Onward go, receive the prize that’s offered from above,
His Heavenly grace and mercy clothed in God’s almighty love.

He leadeth me in the paths of righteousness for His name’s sake …

onward go, O gentle one, the final race is won,
Forget you now, those many times when you felt lost and lone.
Onward go, He’s waiting there, no time for you to waste,
Release yourself but skip ye well, don’t stumble in your haste!

Yea, though I walk through the valley of the shadow of death…

onward go, O gentle one, think well of what you’ve done,
You stood the test and stayed the course and now the victory’s won.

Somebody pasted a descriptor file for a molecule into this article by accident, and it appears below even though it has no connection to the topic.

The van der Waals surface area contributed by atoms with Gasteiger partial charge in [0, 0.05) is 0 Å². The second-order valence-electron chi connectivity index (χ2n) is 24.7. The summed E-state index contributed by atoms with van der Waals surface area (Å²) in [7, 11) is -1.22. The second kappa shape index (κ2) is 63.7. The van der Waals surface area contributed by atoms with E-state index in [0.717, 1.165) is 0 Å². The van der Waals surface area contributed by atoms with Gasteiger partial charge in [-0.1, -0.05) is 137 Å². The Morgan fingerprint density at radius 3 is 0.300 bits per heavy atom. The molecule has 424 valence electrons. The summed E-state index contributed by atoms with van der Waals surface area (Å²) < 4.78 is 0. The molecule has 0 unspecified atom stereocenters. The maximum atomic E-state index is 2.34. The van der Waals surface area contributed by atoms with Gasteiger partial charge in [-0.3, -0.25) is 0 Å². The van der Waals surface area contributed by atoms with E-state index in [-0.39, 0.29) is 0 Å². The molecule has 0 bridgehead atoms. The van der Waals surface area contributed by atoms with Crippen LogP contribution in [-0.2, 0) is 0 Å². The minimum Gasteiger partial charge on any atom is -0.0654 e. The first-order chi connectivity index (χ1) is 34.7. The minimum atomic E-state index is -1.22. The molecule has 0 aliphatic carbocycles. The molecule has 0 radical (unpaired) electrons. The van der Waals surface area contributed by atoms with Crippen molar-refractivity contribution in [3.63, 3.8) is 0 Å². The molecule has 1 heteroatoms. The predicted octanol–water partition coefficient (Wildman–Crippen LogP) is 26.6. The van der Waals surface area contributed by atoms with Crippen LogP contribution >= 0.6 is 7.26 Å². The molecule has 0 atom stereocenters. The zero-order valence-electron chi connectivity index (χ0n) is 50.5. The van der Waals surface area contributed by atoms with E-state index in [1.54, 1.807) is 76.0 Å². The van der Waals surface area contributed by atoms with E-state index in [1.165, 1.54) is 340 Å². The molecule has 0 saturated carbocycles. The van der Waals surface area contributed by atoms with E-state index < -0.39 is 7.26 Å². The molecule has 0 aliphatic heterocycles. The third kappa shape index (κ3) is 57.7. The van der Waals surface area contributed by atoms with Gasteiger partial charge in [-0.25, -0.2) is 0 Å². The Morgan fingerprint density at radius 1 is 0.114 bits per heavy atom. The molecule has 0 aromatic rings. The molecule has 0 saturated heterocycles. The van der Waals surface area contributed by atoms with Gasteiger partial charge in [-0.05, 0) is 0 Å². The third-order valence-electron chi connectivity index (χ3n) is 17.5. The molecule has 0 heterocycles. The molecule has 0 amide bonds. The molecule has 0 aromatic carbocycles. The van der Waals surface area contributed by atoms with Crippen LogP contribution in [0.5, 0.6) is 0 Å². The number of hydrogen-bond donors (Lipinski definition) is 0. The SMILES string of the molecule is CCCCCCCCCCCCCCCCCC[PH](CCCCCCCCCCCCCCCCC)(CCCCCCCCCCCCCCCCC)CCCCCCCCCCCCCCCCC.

Onward go, salvation’s yours, He’s waiting at the door,
And now you’ll dwell in peace and love with Him for evermore!

I will fear no evil; for Thou art with me; Thy rod and Thy staff, they comfort me 

onward go, O gentle one and leave this world behind,
And take your Savior’s offered hand, His blessed peace to find.
Onward go, and take your seat beside Him there to dwell,
And let the breath of Heaven soothe your final earth farewell!

Thou preparest a table before me in the presence of mine enemies;
Thy anointest my head with oil; my cup runneth over;
surely goodness and mercy shall follow me all the days of my life;
and I will dwell in the house of the LORD for ever …

Psalm 23 (See also Psalm 4 and Psalm 6)


somewhere beyond the shadows they heard the beckoning call,
and taking the hand that was offered, they quietly left us all…

Abide with me, fast falls the eventide;
the darkness deepens, Lord with me abide.
When other helpers fail and comforts flee,